The last few days has revealed Britain too be suffering some kind of Fugue State [Dissociative fugue, formerly fugue state or psychogenic fugue, is a dissociative disorder. It is a rare psychiatric disorder characterized by reversible amnesia for personal identity, including the memories, personality, and other identifying characteristics of individuality. The state can last days, months or longer. Dissociative fugue usually involves unplanned travel or wandering, and is sometimes accompanied by the establishment of a new identity.]
The cause of this is unclear ranging from Suez to Devolution, to the tabloidisation of society, to the banking collapse or even (improbably) the Machievellian cunning of Nigel Farage.
Whatever the cause it’s clear that “Britain” (I use the term advisedly) is suffering the condition, staggering about in a state of some distress.
The disorder seems to include suffering the delusion that the House of Lords is a credible democratic structure, a pretence that is taking us hurtling backwards to before I was born and way before that when the idea of these institutions as anachronisms to be dissolved as soon as possible was a mainstay of liberal opinion.
You don’t have to be a terrible Nat to accept this. Even the venerable Lord Steel who many had thought had simply become as one with the leather upholstery of the Upper Chamber popped up to defend the Scottish Parliament.
As Iain Macwhirter reported:
“As the Former Presiding Officer of the Scottish Parliament, Lord Steel, said in yesterday’s debate, it is simply unacceptable that Scotland’s governing party, the SNP, will not be represented in this legislative process. It will not be able to argue the very cogent case that the First Minister has made about keeping Scotland in the single market. Indeed, the DExEU impact assessment leaked to Buzzfeed could have come straight from Nicola Sturgeon’s office.”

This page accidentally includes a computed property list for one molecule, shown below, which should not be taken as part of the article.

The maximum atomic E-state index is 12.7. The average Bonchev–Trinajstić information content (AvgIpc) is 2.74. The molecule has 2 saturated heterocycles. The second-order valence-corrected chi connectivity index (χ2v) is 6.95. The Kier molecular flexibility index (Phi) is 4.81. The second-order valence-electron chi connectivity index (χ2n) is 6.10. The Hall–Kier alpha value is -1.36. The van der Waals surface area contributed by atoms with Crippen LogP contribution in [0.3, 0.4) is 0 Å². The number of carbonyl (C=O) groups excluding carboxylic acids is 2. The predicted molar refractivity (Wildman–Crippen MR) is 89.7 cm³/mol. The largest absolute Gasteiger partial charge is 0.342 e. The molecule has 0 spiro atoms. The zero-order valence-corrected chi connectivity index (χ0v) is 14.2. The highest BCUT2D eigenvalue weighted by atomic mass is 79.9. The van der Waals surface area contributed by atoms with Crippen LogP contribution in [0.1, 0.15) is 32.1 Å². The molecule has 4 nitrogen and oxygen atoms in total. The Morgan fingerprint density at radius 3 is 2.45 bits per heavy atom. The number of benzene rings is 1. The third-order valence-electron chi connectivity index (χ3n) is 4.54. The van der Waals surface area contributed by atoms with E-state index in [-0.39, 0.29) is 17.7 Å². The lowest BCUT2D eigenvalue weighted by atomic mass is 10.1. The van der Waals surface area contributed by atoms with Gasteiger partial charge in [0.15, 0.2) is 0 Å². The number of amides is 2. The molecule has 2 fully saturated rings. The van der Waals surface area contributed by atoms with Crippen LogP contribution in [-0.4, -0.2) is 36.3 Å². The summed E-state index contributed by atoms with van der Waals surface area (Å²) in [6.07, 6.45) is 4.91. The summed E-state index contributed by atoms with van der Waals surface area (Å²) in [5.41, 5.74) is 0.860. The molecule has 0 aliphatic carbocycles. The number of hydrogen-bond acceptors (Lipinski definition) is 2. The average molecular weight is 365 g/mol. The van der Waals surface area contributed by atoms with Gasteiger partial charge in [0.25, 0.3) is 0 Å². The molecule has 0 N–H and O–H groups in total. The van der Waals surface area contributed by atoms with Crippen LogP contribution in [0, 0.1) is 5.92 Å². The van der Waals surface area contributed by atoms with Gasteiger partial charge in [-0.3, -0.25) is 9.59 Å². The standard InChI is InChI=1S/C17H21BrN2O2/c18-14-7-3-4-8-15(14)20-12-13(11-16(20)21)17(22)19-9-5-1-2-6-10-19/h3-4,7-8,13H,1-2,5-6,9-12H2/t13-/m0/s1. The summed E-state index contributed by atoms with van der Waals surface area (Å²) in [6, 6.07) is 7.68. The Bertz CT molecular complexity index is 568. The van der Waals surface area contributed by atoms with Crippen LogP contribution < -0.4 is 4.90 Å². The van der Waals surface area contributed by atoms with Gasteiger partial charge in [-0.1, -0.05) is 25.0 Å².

This is an insight, if an obvious one. In times of enhanced tribalism it is gratifying to hear a politician recognise that this is not about party politics but constitutional issues. This is a rolling crisis, one part Scottish Tory incompetence, two parts unreconstructed feudal relic.
As in all aspects of Brexit Dark Mirror nothing is what we’re told. Take back control means explicitly: losing control. Cries of ‘sovereignty’ inevitably, effortlessly slide into Undemocracy. People expressing basic tenets of democracy are branded Nationalists, whilst flag-obsessed Nationalists are described as anti-establishment radicals.
As the mask fell from the very last possible notion that Brexit wasn’t going to lead us into economic chaos, and the various reports telling us this (as if we didn’t know) were suppressed, then revealed, then belittled, then released, one Labour voice Jerry Hogg said plainly:
“Let’s drop the pretence. Brexit is a planned coup by a cabal of egotists, narcissists, tax avoiders and self-enrichers which would be the biggest economic disaster for ordinary people in Britain since the 1930s.”
As Theresa May disappeared to take time off from her cage-fighting colleagues and get to the other side of the world, ITV’s Robert Peston pointed out the probles with the government’s own spinning against their own reports:
“On plane to China, PM downplayed civil service analysis of costs of Brexit as “a very preliminary analysis which ministers have not signed off, have not approved”. This is slightly chilling. Ministers’ job is to make policy decisions on basis of evidence, not invent the evidence.”
May in China, like Nixon in China with fewer scruples, was a sight to behold. Ashen and confused she was moving from photo op to culture-shocked photo op like a fugitive on CCTV.
Soon she’ll be back, doing what she does best.
But if there was one snapshot of Brexit Britain (aka ‘Global Britain’ aka ‘England’) that struck home this week and encapsulated where we are and where we are going, it was the sight and sound of Lady Michelle Mone in action.
East-ender, Labour supporter, Girl Done Good, she is, if you were to believe it the Poster Girl for Meritocratic Britain, or what the Strong and Stable One has taken to calling the British Dream (like the American Dream but with more ermine).